It should be noted that the dew point we’re referring to is pressure dew point, not atmospheric dew point. Pressure dew point is specific to saturation levels caused by an external system, usually an air compression system. On the other hand, atmospheric dew point refers to the saturation level coming from the natural atmosphere. The pressure value is almost always higher than the atmospheric dew points.

How Is Dew Point Reduced by Air Dryers?

An ideal solution to the problem of compressed air applications that are sensitive to dew point is to use air compression systems with dryers that can process gas and remove moisture from your compressed air. An air dryer also keeps you from having to perform more time and labor-intensive forms of maintenance, like using vacuum pumps. A typical air compressor will produce air with a dew point as high as the compressor room’s air temperature.

With a refrigerated dryer, you could see dew points as low as 39 degrees Fahrenheit (4 degrees Celsius). With a desiccant drying system at your disposal, you could see dew points as low as -40 degrees Fahrenheit (-40 degrees Celsius). These systems dry the air, and they also monitor the dew point. They include built-in transmitters that verify your equipment is maintaining the air at the required level with respect to the dew point.

While your air dryer should generally do a good job of monitoring your air dew point, to ensure efficiency, it is important to occasionally check and calibrate your compressed air dryer’s dew point measuring system. You can easily measure pressure dew point with the right portable instrument and compare your finding to the reading on the air dryer to ensure accuracy. Calibrate your system at least once a year, or anytime that you are suspicious about the readings you are getting for your compressed air.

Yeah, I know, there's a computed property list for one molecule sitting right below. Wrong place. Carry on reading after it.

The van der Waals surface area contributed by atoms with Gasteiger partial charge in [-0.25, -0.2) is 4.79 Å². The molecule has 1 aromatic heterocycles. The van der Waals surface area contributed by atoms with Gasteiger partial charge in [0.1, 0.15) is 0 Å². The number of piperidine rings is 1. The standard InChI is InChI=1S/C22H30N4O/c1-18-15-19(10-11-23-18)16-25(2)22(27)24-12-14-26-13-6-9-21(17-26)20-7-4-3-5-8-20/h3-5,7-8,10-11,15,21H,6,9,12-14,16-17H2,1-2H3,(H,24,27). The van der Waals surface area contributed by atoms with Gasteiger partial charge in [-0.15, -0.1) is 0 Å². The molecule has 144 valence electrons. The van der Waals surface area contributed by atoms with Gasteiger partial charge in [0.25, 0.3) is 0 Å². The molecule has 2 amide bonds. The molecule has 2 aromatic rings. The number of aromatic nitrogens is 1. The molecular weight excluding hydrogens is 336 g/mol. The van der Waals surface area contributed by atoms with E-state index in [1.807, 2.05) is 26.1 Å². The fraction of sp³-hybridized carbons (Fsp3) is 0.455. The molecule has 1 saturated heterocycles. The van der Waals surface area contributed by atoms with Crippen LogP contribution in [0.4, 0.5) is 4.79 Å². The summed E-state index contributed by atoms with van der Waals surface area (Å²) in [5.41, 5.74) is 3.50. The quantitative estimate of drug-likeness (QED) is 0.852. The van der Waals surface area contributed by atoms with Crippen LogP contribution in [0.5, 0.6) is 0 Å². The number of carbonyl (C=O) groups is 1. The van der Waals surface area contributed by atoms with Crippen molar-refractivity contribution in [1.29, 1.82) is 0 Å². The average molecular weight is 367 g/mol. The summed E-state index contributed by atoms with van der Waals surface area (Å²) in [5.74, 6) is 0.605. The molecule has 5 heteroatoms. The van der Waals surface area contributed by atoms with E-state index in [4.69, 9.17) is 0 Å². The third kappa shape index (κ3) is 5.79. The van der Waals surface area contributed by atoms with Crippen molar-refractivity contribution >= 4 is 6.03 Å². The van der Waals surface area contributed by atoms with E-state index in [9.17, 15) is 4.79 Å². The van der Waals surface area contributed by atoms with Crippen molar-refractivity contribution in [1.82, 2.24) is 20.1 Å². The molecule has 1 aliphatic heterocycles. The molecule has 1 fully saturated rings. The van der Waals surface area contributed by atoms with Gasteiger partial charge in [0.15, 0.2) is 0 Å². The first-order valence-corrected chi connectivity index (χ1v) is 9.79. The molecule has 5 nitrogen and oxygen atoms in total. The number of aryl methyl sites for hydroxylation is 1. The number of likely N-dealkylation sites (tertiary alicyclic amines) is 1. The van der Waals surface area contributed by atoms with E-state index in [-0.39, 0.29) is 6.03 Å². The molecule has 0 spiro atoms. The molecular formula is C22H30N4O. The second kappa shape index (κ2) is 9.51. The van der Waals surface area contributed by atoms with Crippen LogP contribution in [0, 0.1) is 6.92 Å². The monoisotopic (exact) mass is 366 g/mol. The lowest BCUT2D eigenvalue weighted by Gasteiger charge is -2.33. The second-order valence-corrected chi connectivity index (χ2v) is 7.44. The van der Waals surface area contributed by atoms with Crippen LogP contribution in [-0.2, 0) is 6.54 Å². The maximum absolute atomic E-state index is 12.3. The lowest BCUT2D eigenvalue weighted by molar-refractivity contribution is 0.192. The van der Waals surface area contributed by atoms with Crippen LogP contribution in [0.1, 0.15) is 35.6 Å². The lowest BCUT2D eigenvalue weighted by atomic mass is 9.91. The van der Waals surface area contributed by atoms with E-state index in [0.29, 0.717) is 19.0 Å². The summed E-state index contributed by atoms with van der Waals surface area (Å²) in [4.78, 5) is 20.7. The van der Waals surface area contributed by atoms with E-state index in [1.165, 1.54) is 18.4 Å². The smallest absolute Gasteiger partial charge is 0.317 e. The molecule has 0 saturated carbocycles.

Using an air dryer can significantly improve the quality of your compressed air over time. With less moisture in the air, measuring the temperature of your compressed air should take less time and keep your pressure dew point below levels at which excessive vapor is released into the air. Once you get used to the system, you should be reading temperatures within the typical range consistently.

Choose The Titus Company for Compressed Air and Air Dryer Systems

If you have a company that requires dry, compressed air in Pennsylvania, Maryland, New York, New Jersey, Delaware, Virginia or D.C., the compressed air system provider to call is The Titus Company.

We have a wide range of compressed air and gas systems for companies across a variety of industries that offer superior capabilities and performance. Both lubricated and oil-free air compressors are available, as well as air and gas dryers and dehydration systems, including refrigerated dryers, desiccant dryers and more.

To learn more about our equipment offerings and to find out the best compressed air system for your particular business, please contact us today.